“Now I don’t have the Manor hanging over me,” Ritter remembers thinking. “Now we’re going to go out and see if we can make this happen.”
The subsequent search for a suitable location for the Charlotte Film Society’s community theater proved fruitless for weeks, until a friend put Ritter onto The Flywheel Group, and its president Tony Kuhn. One day, Ritter and Morong were scouting across the street from an industrial warehouse slated for redevelopment. They wanted to see inside the building, but they had no key to get in. Instead, they arranged to meet Kuhn at the venue the following week. When Ritter and Morong walked into the meeting, the Flywheel Group had already drafted a plan that envisioned a movie theater occupying the space.
“They were on board before they had even met with us,” Ritter says of Flywheel. “Tony understood what the Manor Theatre meant to the Charlotte community. [He] believed in the project we are trying to fulfill here.”
Flywheel Group understood that the Charlotte Film Society wanted to do much more than bring back the Manor. They wanted to preserve what the theater meant to the community, Ritter asserts. For good measure, the society wanted to expound on the concept of a community theater by getting the people of Charlotte involved as well.
While Ritter and Morong talk a lot about maintaining the spirit of the Manor, Ritter has done his part to preserve some physical aspects of the theater as well.
While he was looking for a location for the new theater, Ritter and his co-workers spent six weeks cleaning out the Manor. The task turned into a de facto salvage operation. For example, the Manor’s old seats and the curtains will find a new home in the Trailhead District theater’s three screening rooms — two 100-seat auditoriums, and a more intimate 30-seat facility.
As the cleanup commenced, Ritter’s boss told the soon-to-be ex-employees to claim anything they wanted before it went into the dumpster. “I pointed to the popcorn popper and said I would like that,” Ritter remembers. “My boss looked at me kind of strange [and asked] why I would want that. I said I was sentimentally attached to it.”
Another Door Opens
Charlotte movie patrons may want to keep their eyes peeled for the vintage popper at the Charlotte Film Society’s community theater. Ritter admits that the uncertainty of launching a community cinema amid the COVID-19 pandemic can be daunting, but time is on their side. For now, Ritter says he enjoying developing plans with the Flywheel Group. The Charlotte Film Society has signed a letter of intent with the developer but they haven’t officially started negotiating the lease.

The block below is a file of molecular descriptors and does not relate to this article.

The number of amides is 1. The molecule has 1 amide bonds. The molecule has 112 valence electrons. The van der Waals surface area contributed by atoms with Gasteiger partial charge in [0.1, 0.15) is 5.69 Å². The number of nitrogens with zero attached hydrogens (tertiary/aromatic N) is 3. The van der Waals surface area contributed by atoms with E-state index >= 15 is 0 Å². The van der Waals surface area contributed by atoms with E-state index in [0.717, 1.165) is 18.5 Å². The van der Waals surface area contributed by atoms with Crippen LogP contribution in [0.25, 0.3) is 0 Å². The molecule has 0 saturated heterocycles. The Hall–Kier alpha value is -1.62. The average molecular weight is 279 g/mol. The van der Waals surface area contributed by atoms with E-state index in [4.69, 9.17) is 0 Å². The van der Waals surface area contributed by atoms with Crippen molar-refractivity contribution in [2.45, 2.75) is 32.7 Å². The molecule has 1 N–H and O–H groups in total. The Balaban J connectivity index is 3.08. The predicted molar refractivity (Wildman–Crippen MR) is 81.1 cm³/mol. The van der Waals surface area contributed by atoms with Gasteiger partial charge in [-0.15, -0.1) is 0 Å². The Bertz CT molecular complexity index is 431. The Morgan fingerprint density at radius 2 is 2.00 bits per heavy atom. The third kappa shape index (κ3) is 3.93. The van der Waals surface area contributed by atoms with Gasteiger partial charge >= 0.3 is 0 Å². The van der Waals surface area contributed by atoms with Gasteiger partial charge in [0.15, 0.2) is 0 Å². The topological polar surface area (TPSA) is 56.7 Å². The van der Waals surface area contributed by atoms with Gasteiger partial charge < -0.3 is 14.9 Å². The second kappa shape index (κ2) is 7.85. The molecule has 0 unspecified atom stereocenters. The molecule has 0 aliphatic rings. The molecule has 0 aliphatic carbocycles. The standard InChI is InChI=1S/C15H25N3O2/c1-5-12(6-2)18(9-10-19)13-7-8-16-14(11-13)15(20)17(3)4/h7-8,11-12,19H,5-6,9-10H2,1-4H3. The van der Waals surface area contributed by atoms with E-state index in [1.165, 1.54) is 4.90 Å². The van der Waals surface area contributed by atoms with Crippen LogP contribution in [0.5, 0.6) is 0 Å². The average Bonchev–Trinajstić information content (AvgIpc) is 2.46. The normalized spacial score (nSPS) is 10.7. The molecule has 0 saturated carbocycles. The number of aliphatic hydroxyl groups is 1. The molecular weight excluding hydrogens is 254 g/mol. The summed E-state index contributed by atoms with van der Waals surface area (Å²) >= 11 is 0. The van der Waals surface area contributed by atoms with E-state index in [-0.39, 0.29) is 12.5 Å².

Flywheel Group has already mentioned there is going to be a clause in the lease about pandemic. Ritter says such considerations will soon be standard under the post-pandemic new normal. “Just because we might [get] COVID-19 under control, there could be another pandemic six months from now,” Ritter posits. “That’s the way the world is these days. You’re going to see leases coming out now, when in event of a pandemic, tenants are going to get relief on the rent.”
The Charlotte Film Society is looking to open the cinema’s doors in mid-summer 2021, but they won’t make a move until they are certain that the premises are safe. They’re willing to push the opening to next September, October or later if need be. “The beauty of our position right now is we have no overhead costs,” Ritter offers. “We’re just raising money.”
While the big corporate theater chains are struggling to figure out when and how they’re going to open, Ritter and Morong say they will watch and wait to see what does and doesn’t work for the theater chains, then adapt accordingly. In the meantime, fostering community support is the most important mission right now, Morong asserts: “We want to be able to get moving, and the best way to get moving is for the community to tell us, ‘Yes, we want this to happen.’”
This work by Queen City Nerve is licensed under a Creative Commons Attribution-NonCommercial 4.0 International License.